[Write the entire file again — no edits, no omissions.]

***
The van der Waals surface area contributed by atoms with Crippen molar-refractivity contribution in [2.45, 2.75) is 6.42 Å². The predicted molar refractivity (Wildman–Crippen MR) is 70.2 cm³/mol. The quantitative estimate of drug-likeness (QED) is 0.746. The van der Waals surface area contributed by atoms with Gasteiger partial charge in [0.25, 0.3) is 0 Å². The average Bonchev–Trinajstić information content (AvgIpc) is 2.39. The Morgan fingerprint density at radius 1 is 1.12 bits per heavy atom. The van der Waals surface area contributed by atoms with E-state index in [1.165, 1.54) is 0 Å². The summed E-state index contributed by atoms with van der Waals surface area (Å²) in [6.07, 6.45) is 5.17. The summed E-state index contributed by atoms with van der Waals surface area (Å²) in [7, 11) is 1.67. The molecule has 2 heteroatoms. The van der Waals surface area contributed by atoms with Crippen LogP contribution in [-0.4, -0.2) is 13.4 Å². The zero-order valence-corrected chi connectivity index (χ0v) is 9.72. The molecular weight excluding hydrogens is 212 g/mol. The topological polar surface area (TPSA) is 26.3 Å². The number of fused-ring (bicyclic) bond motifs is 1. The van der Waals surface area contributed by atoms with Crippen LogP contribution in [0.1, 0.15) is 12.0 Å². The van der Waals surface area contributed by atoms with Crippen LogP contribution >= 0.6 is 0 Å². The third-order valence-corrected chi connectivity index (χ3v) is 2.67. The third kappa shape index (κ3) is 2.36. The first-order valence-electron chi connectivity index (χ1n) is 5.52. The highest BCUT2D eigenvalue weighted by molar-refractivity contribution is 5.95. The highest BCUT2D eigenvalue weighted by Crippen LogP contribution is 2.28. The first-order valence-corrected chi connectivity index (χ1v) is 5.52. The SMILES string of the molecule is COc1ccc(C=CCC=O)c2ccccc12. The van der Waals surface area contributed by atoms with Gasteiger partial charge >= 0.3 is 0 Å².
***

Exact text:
The van der Waals surface area contributed by atoms with Crippen molar-refractivity contribution in [2.45, 2.75) is 6.42 Å². The predicted molar refractivity (Wildman–Crippen MR) is 70.2 cm³/mol. The quantitative estimate of drug-likeness (QED) is 0.746. The van der Waals surface area contributed by atoms with Gasteiger partial charge in [0.25, 0.3) is 0 Å². The average Bonchev–Trinajstić information content (AvgIpc) is 2.39. The Morgan fingerprint density at radius 1 is 1.12 bits per heavy atom. The van der Waals surface area contributed by atoms with E-state index in [1.165, 1.54) is 0 Å². The summed E-state index contributed by atoms with van der Waals surface area (Å²) in [6.07, 6.45) is 5.17. The summed E-state index contributed by atoms with van der Waals surface area (Å²) in [7, 11) is 1.67. The molecule has 2 heteroatoms. The van der Waals surface area contributed by atoms with Crippen LogP contribution in [-0.4, -0.2) is 13.4 Å². The zero-order valence-corrected chi connectivity index (χ0v) is 9.72. The molecular weight excluding hydrogens is 212 g/mol. The topological polar surface area (TPSA) is 26.3 Å². The number of fused-ring (bicyclic) bond motifs is 1. The van der Waals surface area contributed by atoms with Crippen LogP contribution in [0.1, 0.15) is 12.0 Å². The van der Waals surface area contributed by atoms with Crippen LogP contribution >= 0.6 is 0 Å². The third-order valence-corrected chi connectivity index (χ3v) is 2.67. The third kappa shape index (κ3) is 2.36. The first-order valence-electron chi connectivity index (χ1n) is 5.52. The highest BCUT2D eigenvalue weighted by molar-refractivity contribution is 5.95. The highest BCUT2D eigenvalue weighted by Crippen LogP contribution is 2.28. The first-order valence-corrected chi connectivity index (χ1v) is 5.52. The SMILES string of the molecule is COc1ccc(C=CCC=O)c2ccccc12. The van der Waals surface area contributed by atoms with Gasteiger partial charge >= 0.3 is 0 Å².